Educational Technology procurement has been challenging since the first computerized systems and automation products started replacing adding machines and blackboards. While efficient procurement should always be a target of those entrusted with public funds, our current economic environment demands that our state look at ways to increase the economic opportunities to provide the most benefit for all public school students.
In most educational technology procurement exercises the purchasing entity goes through a defined set of local as well as state procurement guidelines to obtain Technology goods and services. In many instances all LEAs / Charters go through a similar, but separate procurement exercise. These separate procurements demand local resources from each entity to procure the same or similar infrastructure or technology services as their regional or state neighbors. This procurement model is a North Carolina statewide k12 inefficiency and this non-aggregated, inefficient procurement cycle is repeated in perpetuity.
Because of the cumbersome nature of groups of LEAs /Charters coming together to organize group procurements our state, North Carolina k12 entities often overspend and receive no economies of scale in procurements based on what other k12 entities procure. This inefficient procurement methodology is costing our k12 entities much more for technology services and infrastructure than what an optimal procurement service could provide.
While there are a few state infrastructure contracts that LEAs can choose to leverage, in many cases these state contractual service types only scratch the surface of the efficiencies that could be gained. In most cases the information from the LEAs/ Charters suggest that for a particular service the k12 community typically self-selects a very few vendors that provide similar solutions. This suggests that for most technology goods and services it would take just a few similar deals with multiple vendors for LEA / Charters to continue to use their preferred vendor / service while at the same time gaining the economies of scale of the larger North Carolina k12 community and enjoying the economies of effort in not having to negotiate these procurements.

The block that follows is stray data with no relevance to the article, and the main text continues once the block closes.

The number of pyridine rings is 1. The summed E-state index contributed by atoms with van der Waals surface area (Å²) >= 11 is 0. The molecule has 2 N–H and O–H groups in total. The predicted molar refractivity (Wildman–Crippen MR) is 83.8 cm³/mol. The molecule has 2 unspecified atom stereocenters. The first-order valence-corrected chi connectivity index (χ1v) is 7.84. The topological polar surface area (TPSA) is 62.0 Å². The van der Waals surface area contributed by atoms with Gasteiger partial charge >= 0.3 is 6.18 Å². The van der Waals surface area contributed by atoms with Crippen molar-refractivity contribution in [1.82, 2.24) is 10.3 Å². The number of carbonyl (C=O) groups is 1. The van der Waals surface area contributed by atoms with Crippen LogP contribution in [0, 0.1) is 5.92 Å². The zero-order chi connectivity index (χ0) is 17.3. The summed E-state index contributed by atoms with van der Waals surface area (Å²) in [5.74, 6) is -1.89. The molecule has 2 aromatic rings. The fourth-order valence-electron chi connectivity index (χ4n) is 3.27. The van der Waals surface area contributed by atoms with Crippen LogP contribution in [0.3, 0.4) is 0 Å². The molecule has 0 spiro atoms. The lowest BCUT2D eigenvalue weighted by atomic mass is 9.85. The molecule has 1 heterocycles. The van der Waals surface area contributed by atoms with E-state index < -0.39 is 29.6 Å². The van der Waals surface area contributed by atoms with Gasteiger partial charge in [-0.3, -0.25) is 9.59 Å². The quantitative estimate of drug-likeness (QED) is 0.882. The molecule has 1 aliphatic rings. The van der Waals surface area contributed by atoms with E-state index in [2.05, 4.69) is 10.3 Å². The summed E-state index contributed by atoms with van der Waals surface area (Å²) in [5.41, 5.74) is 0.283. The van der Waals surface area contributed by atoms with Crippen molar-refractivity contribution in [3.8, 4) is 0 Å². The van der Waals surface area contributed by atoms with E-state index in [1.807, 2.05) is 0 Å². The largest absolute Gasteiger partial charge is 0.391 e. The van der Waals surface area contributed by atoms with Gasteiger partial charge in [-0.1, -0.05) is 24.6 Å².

There will be several challenges to providing this procurement service for the k12 community.
- The current bureaucratic procurement methodologies
- The capacity of current state k12 entities to provide procurement service
- The Federal E-rate guidelines that will sometimes need to be navigated
- The coordination of technology procurements that are paramount to a successful implementation of the Federal Race to the Top as well as the North Carolina Ready, Set, Go initiatives.